May 17, 2017 05:38 PM IST | Source: CNBC-TV18

To pursue aggressive India growth; focus on domestic expansions in FY18: Tata Steel

We will pursue an aggressive growth path in India because India is a place where demand opportunity is going to grow, Koushik Chatterjee, ED (Finance and Corporate), Tata Steel.

Tata Steel posted stellar numbers for the fourth quarter of FY17 largely on the back of outperformance by operating profits.

The Tata Group firm narrowed its consolidated net loss to Rs 1,168 crore against a loss of Rs 3,042 crore posted during the same period last year. An exceptional loss of Rs 4,068.6 crore was posted by the firm.

Speaking about the outlook for the company going forward Koushik Chatterjee, ED (Finance and Corporate), Tata Steel said they are positive on India business and are hopeful of growth in demand. “Company will pursue aggressive growth in India,” he said.

The company plans to invest Rs 7000 crore for domestic expansion in FY18, he said in an interview to CNBC-TV18.

He also spoke on various developments happening in the UK business.

Below is the verbatim transcript of the interview.

Q: What is volume target for this year?

A: Our run rate in Kalingnagar is about 1,00,000 tonnes per month. So, we are almost at the threshold of the rated capacity as far as saleable steel is concerned in Kalinganagar. So, the debottlenecking will happen. It will be between 12.5 kind of range of volume for this year and that is what has been the target.

Q: If I look at a 2020 target, I am sure there is a vision that you have in mind in terms of the scability keeping in mind the organic and inorganic expansion that you can look at, what is the target there?

A: I would only say from a broader strategy perspective, the board and the company and all of us in the management are very clear that we will pursue an aggressive growth path in India because India is the market, India is a place where demand opportunity is going to grow. Building capacity takes time so we need to plan early. We are looking at a broader master print or rather a blueprint of the India footprint and when that detailing gets completed on the build capacity basis, we will also look at opportunities in the market outside. So as I said, fundamentally, I would not venture to give you a target, but aggressive growth in India is certainly something that we should look at.

Q: How much more investment are you looking at putting into the domestic expansion plans? Whatever timeline that you can give in terms of this year, immediate and what more is required in terms of scalability across Kalinganagar or Jamshedpur?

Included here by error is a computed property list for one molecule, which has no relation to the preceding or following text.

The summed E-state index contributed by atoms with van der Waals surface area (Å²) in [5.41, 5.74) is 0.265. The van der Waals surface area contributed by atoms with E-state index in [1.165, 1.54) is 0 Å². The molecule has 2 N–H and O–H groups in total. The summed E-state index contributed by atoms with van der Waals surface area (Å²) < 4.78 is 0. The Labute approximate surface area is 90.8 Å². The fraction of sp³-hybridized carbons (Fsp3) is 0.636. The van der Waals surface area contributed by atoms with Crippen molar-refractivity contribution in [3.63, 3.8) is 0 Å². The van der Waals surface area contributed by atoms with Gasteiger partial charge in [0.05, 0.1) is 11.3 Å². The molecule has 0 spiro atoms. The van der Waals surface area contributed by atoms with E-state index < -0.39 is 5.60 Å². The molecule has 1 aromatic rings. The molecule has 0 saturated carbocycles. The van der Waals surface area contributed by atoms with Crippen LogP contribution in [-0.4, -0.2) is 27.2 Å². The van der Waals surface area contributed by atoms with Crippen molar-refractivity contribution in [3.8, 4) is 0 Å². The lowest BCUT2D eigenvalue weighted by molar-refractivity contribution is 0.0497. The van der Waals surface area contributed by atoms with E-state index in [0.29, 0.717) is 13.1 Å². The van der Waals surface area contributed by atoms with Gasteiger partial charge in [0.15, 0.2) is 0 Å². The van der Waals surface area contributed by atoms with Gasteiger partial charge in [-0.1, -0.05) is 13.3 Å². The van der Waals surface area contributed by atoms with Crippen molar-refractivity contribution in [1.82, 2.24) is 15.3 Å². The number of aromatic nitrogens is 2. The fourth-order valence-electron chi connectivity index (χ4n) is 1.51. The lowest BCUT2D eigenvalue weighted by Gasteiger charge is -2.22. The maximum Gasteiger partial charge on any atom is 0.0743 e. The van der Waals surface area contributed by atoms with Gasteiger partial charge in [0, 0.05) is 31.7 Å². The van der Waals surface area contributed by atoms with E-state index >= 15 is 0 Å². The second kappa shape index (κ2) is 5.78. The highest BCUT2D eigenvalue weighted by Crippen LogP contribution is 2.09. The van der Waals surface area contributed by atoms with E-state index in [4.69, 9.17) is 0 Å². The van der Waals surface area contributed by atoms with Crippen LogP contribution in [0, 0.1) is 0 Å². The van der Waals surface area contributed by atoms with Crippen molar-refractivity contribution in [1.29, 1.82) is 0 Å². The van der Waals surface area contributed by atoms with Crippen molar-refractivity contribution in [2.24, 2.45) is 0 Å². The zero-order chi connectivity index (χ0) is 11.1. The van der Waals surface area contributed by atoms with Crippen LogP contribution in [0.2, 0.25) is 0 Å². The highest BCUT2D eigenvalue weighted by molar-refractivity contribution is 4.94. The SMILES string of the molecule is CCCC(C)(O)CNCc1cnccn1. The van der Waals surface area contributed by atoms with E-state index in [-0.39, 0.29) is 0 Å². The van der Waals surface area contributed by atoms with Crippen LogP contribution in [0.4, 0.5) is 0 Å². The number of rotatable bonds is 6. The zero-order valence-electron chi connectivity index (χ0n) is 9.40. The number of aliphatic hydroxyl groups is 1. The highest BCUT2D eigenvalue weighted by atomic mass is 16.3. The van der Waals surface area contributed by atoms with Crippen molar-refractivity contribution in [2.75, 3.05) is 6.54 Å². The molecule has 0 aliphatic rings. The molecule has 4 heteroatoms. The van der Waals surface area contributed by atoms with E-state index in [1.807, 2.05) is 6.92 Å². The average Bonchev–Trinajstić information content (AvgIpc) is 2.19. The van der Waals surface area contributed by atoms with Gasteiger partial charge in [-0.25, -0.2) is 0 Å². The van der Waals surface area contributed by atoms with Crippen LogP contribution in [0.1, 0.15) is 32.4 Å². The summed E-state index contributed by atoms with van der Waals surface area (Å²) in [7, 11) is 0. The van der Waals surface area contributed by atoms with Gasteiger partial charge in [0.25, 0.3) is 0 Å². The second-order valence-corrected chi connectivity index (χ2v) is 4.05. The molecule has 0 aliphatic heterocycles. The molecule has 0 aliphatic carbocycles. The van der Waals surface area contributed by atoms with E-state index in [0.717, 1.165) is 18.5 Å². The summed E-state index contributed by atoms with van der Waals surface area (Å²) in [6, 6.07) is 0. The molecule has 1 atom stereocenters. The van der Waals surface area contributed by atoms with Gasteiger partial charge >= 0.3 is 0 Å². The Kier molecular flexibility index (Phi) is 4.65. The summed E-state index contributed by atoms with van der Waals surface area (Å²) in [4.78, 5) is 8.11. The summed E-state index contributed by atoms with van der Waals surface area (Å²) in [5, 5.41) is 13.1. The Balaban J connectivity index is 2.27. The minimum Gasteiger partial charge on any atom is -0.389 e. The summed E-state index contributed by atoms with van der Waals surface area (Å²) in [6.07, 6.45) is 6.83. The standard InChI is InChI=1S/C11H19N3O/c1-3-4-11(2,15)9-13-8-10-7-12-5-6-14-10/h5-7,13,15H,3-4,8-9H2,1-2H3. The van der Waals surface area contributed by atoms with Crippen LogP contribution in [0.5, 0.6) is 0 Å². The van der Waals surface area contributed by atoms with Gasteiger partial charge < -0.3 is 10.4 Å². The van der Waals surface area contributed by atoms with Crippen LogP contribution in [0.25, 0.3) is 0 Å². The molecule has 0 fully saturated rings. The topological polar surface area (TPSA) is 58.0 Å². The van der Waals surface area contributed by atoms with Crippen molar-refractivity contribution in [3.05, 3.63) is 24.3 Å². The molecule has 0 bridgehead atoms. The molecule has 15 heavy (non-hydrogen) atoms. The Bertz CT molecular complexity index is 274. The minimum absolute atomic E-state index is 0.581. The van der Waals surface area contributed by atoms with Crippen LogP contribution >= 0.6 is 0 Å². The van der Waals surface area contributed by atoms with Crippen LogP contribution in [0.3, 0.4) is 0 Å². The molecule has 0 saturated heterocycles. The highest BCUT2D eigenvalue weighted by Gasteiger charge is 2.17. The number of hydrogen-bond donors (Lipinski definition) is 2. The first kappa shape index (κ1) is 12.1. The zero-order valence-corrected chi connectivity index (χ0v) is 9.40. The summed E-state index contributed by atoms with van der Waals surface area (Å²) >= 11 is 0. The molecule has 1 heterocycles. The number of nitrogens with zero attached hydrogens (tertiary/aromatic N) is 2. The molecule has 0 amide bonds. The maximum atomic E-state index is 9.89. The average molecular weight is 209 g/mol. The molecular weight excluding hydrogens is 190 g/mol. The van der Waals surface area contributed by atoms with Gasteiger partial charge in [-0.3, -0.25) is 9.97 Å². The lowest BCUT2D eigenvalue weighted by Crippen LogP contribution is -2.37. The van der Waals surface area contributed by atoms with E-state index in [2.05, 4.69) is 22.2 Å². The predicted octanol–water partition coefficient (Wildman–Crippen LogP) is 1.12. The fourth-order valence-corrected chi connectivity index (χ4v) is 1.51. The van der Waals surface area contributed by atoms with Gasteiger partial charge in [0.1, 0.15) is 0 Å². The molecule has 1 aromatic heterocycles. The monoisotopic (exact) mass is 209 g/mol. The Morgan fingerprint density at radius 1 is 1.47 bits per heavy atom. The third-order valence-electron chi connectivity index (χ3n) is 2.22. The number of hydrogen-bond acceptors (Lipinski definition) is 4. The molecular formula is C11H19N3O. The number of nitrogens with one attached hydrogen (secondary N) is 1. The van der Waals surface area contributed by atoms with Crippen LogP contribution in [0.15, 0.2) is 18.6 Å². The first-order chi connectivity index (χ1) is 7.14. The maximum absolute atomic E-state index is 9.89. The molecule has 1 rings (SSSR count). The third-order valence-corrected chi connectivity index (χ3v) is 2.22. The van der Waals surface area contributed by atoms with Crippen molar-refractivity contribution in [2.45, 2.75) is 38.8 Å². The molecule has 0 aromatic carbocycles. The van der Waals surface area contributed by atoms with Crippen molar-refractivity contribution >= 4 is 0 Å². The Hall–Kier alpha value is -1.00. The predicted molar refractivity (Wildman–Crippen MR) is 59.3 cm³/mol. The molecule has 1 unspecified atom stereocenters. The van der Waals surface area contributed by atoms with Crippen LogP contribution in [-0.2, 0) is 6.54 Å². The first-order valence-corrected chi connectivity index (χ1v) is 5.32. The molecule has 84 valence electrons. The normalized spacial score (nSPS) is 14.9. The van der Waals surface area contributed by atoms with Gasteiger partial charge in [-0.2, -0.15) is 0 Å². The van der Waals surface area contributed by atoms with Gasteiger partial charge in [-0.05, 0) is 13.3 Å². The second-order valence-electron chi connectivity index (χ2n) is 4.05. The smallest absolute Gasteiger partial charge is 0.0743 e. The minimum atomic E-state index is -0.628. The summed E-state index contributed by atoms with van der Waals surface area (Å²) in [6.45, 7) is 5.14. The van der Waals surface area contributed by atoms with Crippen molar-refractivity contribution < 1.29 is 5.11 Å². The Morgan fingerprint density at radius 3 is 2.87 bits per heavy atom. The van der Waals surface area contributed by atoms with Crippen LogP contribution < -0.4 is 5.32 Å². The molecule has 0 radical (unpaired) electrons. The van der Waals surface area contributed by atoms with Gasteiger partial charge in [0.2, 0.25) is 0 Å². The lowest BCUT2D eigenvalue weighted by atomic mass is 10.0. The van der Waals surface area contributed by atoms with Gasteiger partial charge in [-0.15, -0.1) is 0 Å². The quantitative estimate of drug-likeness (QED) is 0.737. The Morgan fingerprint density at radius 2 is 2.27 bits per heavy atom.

A: As I said, we are looking, detailing the master plan and that is the work that is going in the company. Tata Steel always had this DNA of debottlenecking. So, it actually is based on the quality of assets that we have because it is important for us to have a good kit to make good expansions in the future. So, that foundation, the infrastructure, the logistics, all of that is part of that master plan and between the two sites, Kalinganagar, needless to say has a land to grow and therefore it can.

Q: And you are reaching Phase-II now, right?

A: Yes. So, I do not think our aspirations will perhaps stop in Phase-II only because if India grows and if what the government has come out with, the National Steel Policy, if that is the demand growth in the future, we will certainly be up to it in terms of our growth plans.

Q: The investment or capital expenditure (Capex) set aside for FY18?

A: This year, we had about Rs 6,000 crore of Capex and there are investments in subs and joint ventures (JV), etc. We are looking at about maybe Rs 7,000 crore because there has been a re-phasing of some of the Capex. So, that is broadly the quantum. This Rs 7,000 crore is all across.

Q: A lot has changed in the last few years, so where do things stand as far as your view on Europe is right now? What is the turnaround strategy that you have in mind? Take me through that and then we can go into the pension bit.

A: As far as Europe is concerned, the risk elements of Europe emanated largely from the market. Post the financial crisis, there was a significant drop or reduction in the structural demand, specifically because some sectors like construction were deeply impacted, the liquidity in the system was not there and so on.

And, to be fair, over the last six years, we have constantly restructured the asset profile and the footprint in Europe. 2015-2016 was possibly the worst year from a market perspective all across the world in the steel industry, but Europe and more specifically, UK was deeply impacted. We had issues relating to imports coming in at very low rates, prices. We had a currency which was appreciating. We had issues in relation to the demand locally in UK and in Europe.

So, it was a convergence of all the tail risks that one can consider. When those kinds of things happen, you normally get pushed to the wall and that is what had happened. So, we had broadly pursued two fundamental strategies. One is at the operating level. We have to increase our self-help through internal processes and internal initiatives to a very high degree because what was okay for a spread of 240 is not okay for a spread of 196. Spread as in the spread between raw material prices and hot rolled prices. So, the spread actually narrowed very significantly. One of the lowest in the last 10 years or so.

Q: A quick clarification on the pension arrangement. 550 million pounds is the amount that you will be giving to the pensioners. Pensioners thereby, once it is completed and all the regulatory approvals come in will get 33 percent stake in Tata Steel, UK. Is this is the adjustment that you have done in this quarter? Is that a one-time and after this you will not be looking at this? That is question one.